A Poignant Introduction to the Field

May 14, 2012

By Leslie Pitman

When you find yourself wandering around a massive Expo Hall that highlights everything from Africa to England to travel insurance to service learning, and then find yourself, at 2 a.m., surrounded by dancing Brazilians—only to be in a session five hours later about education abroad and meetings with foreign universities—you must only be in one place: the NAFSA Annual Conference & Expo.

Although my own experience wasn't exactly like the one described above, it was unforgettable, overwhelming, and life-changing. Last May, not even a month after graduating from college, I attended NAFSA's 2011 Annual Conference & Expo in Vancouver, British Columbia. As the recipient of the GlobaLinks Learning Abroad Alumna of the Year Award, I had the privilege of joining nearly 9,000 other international education professionals for what I would later call my “first business trip.”

Navigating the conference as an undergraduate student with no real experience in the field was not an easy task—but I was up for the challenge. I soon found myself making connections, handing out my résumé, discovering new opportunities, and, most importantly, learning about the incredible field of international education.

A Combination of Passions

I studied abroad at Kingston University in London in the spring of 2010. My GlobaLinks adviser, Rachael, and the other GlobaLinks staff played a crucial role in making study abroad a reality for me. During my introspective moments in London, I began to wonder what I would do with a BA in English literature after graduation. I started to realize a job such as Rachael's would be a perfect combination of so many of my passions—travel, education, and helping others. It wasn't until I received the GlobaLinks award and spent nearly five days trying to soak in every aspect of the NAFSA conference, however, that I began to understand what the field of international education is really about.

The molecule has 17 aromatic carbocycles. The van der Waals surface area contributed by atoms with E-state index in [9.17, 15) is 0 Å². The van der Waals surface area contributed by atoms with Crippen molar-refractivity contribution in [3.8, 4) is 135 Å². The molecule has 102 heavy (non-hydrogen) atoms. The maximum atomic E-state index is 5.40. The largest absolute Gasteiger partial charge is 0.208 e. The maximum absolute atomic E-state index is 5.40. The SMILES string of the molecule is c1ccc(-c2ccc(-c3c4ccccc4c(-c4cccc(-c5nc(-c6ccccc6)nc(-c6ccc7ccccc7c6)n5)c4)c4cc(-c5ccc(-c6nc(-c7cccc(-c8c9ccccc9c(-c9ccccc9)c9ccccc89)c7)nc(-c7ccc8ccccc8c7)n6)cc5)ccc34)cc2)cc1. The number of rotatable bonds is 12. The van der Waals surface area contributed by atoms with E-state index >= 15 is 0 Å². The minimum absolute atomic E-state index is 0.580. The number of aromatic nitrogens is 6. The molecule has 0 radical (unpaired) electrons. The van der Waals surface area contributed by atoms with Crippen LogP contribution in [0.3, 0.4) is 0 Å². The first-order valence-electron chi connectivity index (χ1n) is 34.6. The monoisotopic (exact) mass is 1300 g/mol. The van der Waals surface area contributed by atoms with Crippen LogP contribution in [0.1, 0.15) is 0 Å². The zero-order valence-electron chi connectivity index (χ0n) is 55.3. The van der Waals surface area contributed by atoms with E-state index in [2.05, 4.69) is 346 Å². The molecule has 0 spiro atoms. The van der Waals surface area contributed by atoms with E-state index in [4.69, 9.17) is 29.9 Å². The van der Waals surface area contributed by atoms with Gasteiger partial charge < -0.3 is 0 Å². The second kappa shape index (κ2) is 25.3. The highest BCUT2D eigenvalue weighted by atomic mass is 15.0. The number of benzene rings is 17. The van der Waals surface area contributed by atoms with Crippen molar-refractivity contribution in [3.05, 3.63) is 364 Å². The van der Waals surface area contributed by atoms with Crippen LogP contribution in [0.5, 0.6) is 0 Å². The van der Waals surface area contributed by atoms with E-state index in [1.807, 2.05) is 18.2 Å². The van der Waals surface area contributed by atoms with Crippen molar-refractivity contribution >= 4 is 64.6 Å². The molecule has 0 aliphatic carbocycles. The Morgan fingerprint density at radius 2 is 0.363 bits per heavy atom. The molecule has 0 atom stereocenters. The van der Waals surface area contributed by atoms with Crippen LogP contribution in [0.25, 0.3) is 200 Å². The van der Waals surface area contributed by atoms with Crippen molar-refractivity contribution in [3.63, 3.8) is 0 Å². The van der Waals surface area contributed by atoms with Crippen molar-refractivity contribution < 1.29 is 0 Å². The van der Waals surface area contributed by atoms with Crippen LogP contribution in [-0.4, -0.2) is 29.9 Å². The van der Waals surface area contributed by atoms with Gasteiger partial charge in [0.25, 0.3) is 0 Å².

Joining the Family

During the annual conference's First-Timers Orientation, I learned how NAFSA's membership in the United States is organized into regions. Since I did not work in a particular region, but had recently graduated from a university in North Carolina, I attended the Region VII update meeting. Later, at a meeting of international educators from Region II, I learned about the DREAM Act as well as NAFSA's commitment to students who are affected by immigration regulations.

In a small meeting with one of GlobaLinks' affiliate foreign institutions, I learned about the complexities of arranging agreements across different cultures and communicating those differences to students and faculty. Then, in my time at both the GlobaLinks booth and the Kingston University booth, I learned about the incredible camaraderie that exists among international educators. It was then that I knew I wanted to be a part of this massive and impressive family.

It would be impossible for me to summarize all that I learned at the annual conference, but I could not have asked for a more poignant introduction to the field. I am so thankful to have been so warmly welcomed into the NAFSA family, and for being given the opportunity to be a part of the greatest professional and educational field.


Leslie Pitman attended Queens University of Charlotte and is now pursuing her MEd at the University of South Carolina.


SHARE THIS POST